We can still avoid breaking the 1.5ºC climate change barrier, says IPCC scientist — but we need to act *now*

[ad_1]

In a new report, climate experts grouped under the Intergovernmental Panel on Climate Change (IPCC) warned over unprecedented changes faced by the planet because of man-made global warming, some of which are irreversible. Still, it’s not too late and we can still take action by reducing the amount of greenhouse gas emissions. 

Image credit: Flickr / UN

The IPCC found that the global average temperature has already increased 1.1ºC compared to pre-industrial times, mainly because of the extensive use of fossil fuels — yes, that’s our doing. In other words, we’re already dangerously close to exceeding the 1.5ºC limit, which scientists argue would trigger even worse consequences than the ones we are already experiencing in our climate. 

Global countries have committed to not exceeding that target in the Paris Agreement on climate change, signed back in 2015. But climate action from most of them has been less than ideal, not reducing their emissions sufficiently. With the current climate pledges, the world is closer to reaching 3ºC instead of 1.5º by the end of the century — and we’re not keeping those pledges either. 

In its new report, the IPCC warned the 1.5ºC barrier will likely be broken – unless we act now and we do it with a lot of ambition. Gregory Flato is the Vice-Chair of IPCC’s Working Group I, in charge of the report. In an interview with ZME, he described the main findings and the road ahead for the world to avoid climate change’s worst consequences. 

What’s the main new message of the climate report?

Gregory Flato: “There’s not a brand-new message but a more strong and more robust one. We have known for a long time that climate is warming, that there are many changes under way in the climate system and that the cause of that warming is human activity, mainly the burning of fossil fuels and the emission of greenhouse gases. The report strengthens the evidence that we have by looking at the new science that has become available over the last eight years.”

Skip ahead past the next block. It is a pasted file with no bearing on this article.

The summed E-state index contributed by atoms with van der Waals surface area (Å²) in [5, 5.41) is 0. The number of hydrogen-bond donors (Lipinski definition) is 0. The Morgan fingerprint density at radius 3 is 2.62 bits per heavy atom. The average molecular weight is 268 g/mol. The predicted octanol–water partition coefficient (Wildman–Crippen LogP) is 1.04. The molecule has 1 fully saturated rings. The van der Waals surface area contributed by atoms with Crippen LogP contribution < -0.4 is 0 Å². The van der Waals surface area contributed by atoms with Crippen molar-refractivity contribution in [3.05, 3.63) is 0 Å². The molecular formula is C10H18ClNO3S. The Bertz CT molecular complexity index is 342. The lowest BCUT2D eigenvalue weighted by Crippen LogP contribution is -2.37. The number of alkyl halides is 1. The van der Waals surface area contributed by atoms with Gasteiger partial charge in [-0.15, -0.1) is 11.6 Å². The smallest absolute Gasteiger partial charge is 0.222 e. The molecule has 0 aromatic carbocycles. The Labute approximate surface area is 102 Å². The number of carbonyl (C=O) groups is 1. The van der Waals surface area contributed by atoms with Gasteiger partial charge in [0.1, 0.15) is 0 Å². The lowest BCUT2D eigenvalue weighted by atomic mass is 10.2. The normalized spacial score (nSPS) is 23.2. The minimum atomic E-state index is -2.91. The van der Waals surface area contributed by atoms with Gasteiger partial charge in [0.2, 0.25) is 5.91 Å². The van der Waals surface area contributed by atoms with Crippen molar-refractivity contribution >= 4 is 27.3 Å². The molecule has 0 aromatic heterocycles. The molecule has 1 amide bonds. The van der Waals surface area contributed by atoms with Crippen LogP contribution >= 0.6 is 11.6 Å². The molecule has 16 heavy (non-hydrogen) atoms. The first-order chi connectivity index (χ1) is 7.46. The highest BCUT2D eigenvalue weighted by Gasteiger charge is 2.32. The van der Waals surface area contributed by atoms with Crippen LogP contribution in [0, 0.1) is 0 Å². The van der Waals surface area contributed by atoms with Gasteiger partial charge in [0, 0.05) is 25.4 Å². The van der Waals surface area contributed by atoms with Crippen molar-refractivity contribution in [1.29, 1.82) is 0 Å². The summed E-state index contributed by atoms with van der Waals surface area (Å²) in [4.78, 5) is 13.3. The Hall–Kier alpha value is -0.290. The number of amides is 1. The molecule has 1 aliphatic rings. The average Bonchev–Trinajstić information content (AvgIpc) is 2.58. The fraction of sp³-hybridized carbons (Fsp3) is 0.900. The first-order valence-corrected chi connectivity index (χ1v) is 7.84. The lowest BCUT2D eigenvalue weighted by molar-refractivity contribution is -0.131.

There seems to be stronger wording of the human influence on the climate compared to previous reports. Is there more evidence now than before? 

GF: “There’s more evidence of the human influence and that is why its expressed stinger than in the past. We are now able to say on the basis of the evidence that we have that is now unequivocal that human activities have influenced the climate and led to warming of the climate system. Part of that is that because of improvements in methodology and observations.”

Can we still avoid temperatures exceeding 1.5ºC?

GF: “The report looks at five illustrated scenarios from very low emission scenario to a very high emission scenario. The lowest of the emissions scenario does indeed cross 1.5 very slightly before the middle of the century but then returns back below 1.5 by end of the century. What that indicates is if we do deep and rapid cuts in greenhouse gas emissions we could limit warming below 1.5ºC even though there will be a slight overshoot before returning back below.”

The report also brings a lot of attention to extreme weather. Are we going to see it worsening in the future?

GF: “There is more of a focus on extremes and that is based on new understanding and better ability to measure changes in extremes and to anticipate how these will change in the future. What is clear is that extreme events like heatwaves and extreme precipitation droughts extreme fire weather those are all thing that change in line with global warming. As the climate system warms these extremes get more severe. The report highlights that. Every additional warming that we allow to happen will lead to this increase in frequency and severity on extreme events, which have a strong impact on society and ecosystems.”

What is the main message for policymakers, who will now have to act based on the report’s findings?

GF: “As all IPCC reports, this one provides science basis for decision makers to take decisions and to change policies. IPCC doesn’t prescribe anything and doesn’t recommend actions. It lays out scientific information. The information we show is that rapid and drastic cut will allow us to stay below 1.5ºC but the longer we continue to emit the more warming that will happen. The only way to stop warming and stabilize temperature is to reach net zero carbon emission. That is the goal to have in mind to stabilize temperature.”

[ad_2]

Leave A Reply

Your email address will not be published.